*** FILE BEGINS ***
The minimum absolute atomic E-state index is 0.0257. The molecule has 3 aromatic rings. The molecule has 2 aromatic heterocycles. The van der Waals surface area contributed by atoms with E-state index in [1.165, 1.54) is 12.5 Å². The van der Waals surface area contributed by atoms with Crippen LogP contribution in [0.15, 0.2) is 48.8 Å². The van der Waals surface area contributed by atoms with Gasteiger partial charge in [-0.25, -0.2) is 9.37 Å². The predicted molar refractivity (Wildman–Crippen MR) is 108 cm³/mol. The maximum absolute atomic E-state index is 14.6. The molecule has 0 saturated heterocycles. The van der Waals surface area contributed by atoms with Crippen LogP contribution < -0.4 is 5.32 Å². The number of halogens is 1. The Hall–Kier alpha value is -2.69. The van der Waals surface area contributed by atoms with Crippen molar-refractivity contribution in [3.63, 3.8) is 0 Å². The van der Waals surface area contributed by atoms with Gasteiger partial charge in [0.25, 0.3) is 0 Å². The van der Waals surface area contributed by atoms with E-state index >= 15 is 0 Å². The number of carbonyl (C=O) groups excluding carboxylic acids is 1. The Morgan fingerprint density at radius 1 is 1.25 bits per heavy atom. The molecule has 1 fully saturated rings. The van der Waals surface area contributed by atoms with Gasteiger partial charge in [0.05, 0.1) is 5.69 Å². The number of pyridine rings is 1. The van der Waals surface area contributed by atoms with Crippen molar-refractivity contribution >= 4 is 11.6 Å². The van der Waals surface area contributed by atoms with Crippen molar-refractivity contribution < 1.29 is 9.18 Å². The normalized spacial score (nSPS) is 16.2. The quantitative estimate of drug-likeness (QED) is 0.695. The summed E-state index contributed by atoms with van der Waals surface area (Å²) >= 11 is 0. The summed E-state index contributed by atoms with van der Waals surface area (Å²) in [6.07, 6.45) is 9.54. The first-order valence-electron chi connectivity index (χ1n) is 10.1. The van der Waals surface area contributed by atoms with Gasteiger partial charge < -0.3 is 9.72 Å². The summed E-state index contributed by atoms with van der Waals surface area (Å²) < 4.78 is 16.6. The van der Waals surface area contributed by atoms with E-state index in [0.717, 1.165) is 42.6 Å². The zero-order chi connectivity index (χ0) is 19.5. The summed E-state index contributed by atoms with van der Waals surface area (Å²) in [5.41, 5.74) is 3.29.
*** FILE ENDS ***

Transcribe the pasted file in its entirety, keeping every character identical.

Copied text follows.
The minimum absolute atomic E-state index is 0.0257. The molecule has 3 aromatic rings. The molecule has 2 aromatic heterocycles. The van der Waals surface area contributed by atoms with E-state index in [1.165, 1.54) is 12.5 Å². The van der Waals surface area contributed by atoms with Crippen LogP contribution in [0.15, 0.2) is 48.8 Å². The van der Waals surface area contributed by atoms with Gasteiger partial charge in [-0.25, -0.2) is 9.37 Å². The predicted molar refractivity (Wildman–Crippen MR) is 108 cm³/mol. The maximum absolute atomic E-state index is 14.6. The molecule has 0 saturated heterocycles. The van der Waals surface area contributed by atoms with Crippen LogP contribution < -0.4 is 5.32 Å². The number of halogens is 1. The Hall–Kier alpha value is -2.69. The van der Waals surface area contributed by atoms with Crippen molar-refractivity contribution in [3.63, 3.8) is 0 Å². The van der Waals surface area contributed by atoms with Gasteiger partial charge in [0.25, 0.3) is 0 Å². The van der Waals surface area contributed by atoms with E-state index >= 15 is 0 Å². The number of carbonyl (C=O) groups excluding carboxylic acids is 1. The Morgan fingerprint density at radius 1 is 1.25 bits per heavy atom. The molecule has 1 fully saturated rings. The van der Waals surface area contributed by atoms with Gasteiger partial charge in [0.05, 0.1) is 5.69 Å². The number of pyridine rings is 1. The van der Waals surface area contributed by atoms with Crippen molar-refractivity contribution >= 4 is 11.6 Å². The van der Waals surface area contributed by atoms with Crippen molar-refractivity contribution < 1.29 is 9.18 Å². The normalized spacial score (nSPS) is 16.2. The quantitative estimate of drug-likeness (QED) is 0.695. The summed E-state index contributed by atoms with van der Waals surface area (Å²) >= 11 is 0. The summed E-state index contributed by atoms with van der Waals surface area (Å²) in [6.07, 6.45) is 9.54. The first-order valence-electron chi connectivity index (χ1n) is 10.1. The van der Waals surface area contributed by atoms with Gasteiger partial charge < -0.3 is 9.72 Å². The summed E-state index contributed by atoms with van der Waals surface area (Å²) < 4.78 is 16.6. The van der Waals surface area contributed by atoms with E-state index in [0.717, 1.165) is 42.6 Å². The zero-order chi connectivity index (χ0) is 19.5. The summed E-state index contributed by atoms with van der Waals surface area (Å²) in [5.41, 5.74) is 3.29.